First of all, you have to learn everything a bit faster. Which can be hard with kids, because you're supposed to know from the beginning how to act around them, what they need when they're not behaving well, what kind of food they eat and don't eat and so on. You have to find your way around the house really quickly, and be able to feel comfortable in a new home with a new family very quickly, or you'll just have a miserable time. Usually the first three-ish weeks is the time that you use to get used to things, but when you only stay for three weeks, you have to do it a lot faster.


And also, making friends is a whole different story. Aupairs usually have quite large groups of friends, since they rarely are the only aupairs in the area and they are adults so on their free time they can go out and do what they please (But, there is the fact that you live in someone else's house so it's still not quite the same! Especially if you start working with their kids the next morning at 7 am) and might meet friends that way. But when you're there only for 3 weeks that's a lot harder. You don't really have enough time to form a group of friends, or time to start a new hobby and meet people there or maybe not even to learn what to do on your free time. So even thought you live with a family, those 3 weeks can be quite lonely. I've been very lucky with both of my host families, they're lovely people and I truly enjoy spending time with them. They've been extremely kind to me even though it can't be too easy for them either to have a stranger living under their rpof for 3 whole weeks! But making friends of my own age has been a lot more complicated. Here in England I've gotten to spend more time with other nannies so that has been very nice, and both in Belgium and here in England I do have some friends who I got to meet, so I have had more than enough to do and people to hang out with on my free time. But it's still very,very different from being at home and having a list of friends who you can call whenever you feel like it. But it's a choice you make!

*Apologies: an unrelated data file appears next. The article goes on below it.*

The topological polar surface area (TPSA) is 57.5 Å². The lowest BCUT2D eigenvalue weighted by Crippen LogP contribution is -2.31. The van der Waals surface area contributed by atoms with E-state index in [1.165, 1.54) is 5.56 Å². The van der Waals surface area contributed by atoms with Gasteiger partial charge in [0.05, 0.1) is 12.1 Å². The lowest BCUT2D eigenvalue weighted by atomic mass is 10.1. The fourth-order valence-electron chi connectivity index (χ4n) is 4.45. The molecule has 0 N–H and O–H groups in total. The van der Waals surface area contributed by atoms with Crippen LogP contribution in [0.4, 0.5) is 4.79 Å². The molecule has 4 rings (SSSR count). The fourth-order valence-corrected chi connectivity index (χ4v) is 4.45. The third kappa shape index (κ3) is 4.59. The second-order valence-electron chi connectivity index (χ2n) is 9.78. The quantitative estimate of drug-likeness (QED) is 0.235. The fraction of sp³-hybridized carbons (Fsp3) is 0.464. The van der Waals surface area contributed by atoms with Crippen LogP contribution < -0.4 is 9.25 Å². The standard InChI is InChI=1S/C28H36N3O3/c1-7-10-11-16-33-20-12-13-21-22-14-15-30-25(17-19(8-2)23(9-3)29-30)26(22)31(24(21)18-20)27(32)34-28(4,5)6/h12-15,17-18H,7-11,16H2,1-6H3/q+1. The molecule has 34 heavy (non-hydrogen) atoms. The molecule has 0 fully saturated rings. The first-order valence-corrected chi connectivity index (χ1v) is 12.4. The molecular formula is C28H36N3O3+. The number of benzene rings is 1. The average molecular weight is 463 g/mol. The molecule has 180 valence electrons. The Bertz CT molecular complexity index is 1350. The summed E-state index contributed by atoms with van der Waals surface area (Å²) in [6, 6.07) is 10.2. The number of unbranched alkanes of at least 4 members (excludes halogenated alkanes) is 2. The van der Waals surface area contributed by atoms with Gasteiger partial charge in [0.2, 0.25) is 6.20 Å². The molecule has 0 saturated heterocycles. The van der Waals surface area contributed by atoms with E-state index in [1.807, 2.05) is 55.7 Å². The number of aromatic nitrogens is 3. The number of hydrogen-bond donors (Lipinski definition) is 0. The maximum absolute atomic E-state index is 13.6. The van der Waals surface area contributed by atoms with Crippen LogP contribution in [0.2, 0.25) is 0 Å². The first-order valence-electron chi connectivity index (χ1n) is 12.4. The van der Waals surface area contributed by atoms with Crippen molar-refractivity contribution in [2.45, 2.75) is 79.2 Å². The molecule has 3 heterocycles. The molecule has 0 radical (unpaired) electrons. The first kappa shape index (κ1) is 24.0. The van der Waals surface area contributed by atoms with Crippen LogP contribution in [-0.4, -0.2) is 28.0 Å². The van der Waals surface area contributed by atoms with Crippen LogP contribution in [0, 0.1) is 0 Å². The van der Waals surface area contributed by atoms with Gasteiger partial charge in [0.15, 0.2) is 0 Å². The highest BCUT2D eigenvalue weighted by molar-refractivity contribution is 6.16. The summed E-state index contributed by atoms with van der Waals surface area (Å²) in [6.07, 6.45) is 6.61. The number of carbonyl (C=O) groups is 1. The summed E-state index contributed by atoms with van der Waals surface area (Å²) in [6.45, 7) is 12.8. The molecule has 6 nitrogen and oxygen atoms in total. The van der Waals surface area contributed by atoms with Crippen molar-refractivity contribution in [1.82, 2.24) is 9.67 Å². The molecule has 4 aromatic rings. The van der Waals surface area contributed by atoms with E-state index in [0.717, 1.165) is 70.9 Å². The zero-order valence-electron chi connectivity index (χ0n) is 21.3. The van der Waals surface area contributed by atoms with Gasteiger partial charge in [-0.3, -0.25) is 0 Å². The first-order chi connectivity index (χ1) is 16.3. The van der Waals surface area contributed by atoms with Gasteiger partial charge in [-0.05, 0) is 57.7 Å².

There are also lots of pluses about this kind of experiences, of which the biggest one really is getting great experiences in plural and getting to know new places and new people around the world. So being a short time au pair has really suited me actually. But I personally enjoy travelling alone and I've learned to feel like at home in new places really fast, AND I've had lots of studying to do so I haven't had that much free time really, so I've had lots of reasons to not to complain. You also get paid some salary obviously, it's very little compared to another type of job but the experience itself is a way better recompensation really. You learn a lot about yourself, about new cultures, about different ways of holding a household and working with kids, language (French and English in my case even thought in Brussels my host family was Finnish), and also about how beuautiful and interesting the whole wide world is. So – if you don't mind missing the summer vacation/what ever free period you have of your life in your home country with your family and friends (which I do mind actually a lot but I still don't regret my decision) and you're not about to work for saving money, I'd definitely recommend working as a short time aupair. I can't really tell what is it like to be an au pair for a longer period of time, but while you don't get to see different cultures in plural you do get to actually form a life somewhere else in a way, so I'd dare to say I recommend that too! And I'm more than happy to answer any questions someone might have xx